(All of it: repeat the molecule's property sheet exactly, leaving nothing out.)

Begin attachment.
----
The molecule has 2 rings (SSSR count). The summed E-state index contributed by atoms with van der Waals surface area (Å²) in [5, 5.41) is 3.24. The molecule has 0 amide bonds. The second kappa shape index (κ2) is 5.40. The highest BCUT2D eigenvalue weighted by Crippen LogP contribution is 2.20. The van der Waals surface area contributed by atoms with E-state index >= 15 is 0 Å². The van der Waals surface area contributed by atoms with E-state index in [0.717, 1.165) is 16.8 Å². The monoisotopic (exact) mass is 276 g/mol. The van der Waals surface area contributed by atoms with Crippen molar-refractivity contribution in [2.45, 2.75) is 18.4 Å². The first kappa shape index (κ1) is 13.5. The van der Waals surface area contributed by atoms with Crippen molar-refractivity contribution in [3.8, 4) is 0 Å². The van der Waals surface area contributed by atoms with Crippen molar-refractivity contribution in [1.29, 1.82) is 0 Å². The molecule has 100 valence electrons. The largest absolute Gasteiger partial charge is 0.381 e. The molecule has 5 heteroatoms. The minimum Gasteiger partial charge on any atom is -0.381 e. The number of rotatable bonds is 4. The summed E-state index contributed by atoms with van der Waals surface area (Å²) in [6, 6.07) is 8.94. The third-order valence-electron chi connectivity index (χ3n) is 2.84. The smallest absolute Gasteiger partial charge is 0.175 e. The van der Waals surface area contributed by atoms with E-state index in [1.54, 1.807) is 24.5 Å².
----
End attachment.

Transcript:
The molecule has 2 rings (SSSR count). The summed E-state index contributed by atoms with van der Waals surface area (Å²) in [5, 5.41) is 3.24. The molecule has 0 amide bonds. The second kappa shape index (κ2) is 5.40. The highest BCUT2D eigenvalue weighted by Crippen LogP contribution is 2.20. The van der Waals surface area contributed by atoms with E-state index >= 15 is 0 Å². The van der Waals surface area contributed by atoms with E-state index in [0.717, 1.165) is 16.8 Å². The monoisotopic (exact) mass is 276 g/mol. The van der Waals surface area contributed by atoms with Crippen molar-refractivity contribution in [2.45, 2.75) is 18.4 Å². The first kappa shape index (κ1) is 13.5. The van der Waals surface area contributed by atoms with Crippen molar-refractivity contribution in [3.8, 4) is 0 Å². The van der Waals surface area contributed by atoms with Crippen molar-refractivity contribution in [1.29, 1.82) is 0 Å². The molecule has 100 valence electrons. The largest absolute Gasteiger partial charge is 0.381 e. The molecule has 5 heteroatoms. The minimum Gasteiger partial charge on any atom is -0.381 e. The number of rotatable bonds is 4. The summed E-state index contributed by atoms with van der Waals surface area (Å²) in [6, 6.07) is 8.94. The third-order valence-electron chi connectivity index (χ3n) is 2.84. The smallest absolute Gasteiger partial charge is 0.175 e. The van der Waals surface area contributed by atoms with E-state index in [1.54, 1.807) is 24.5 Å².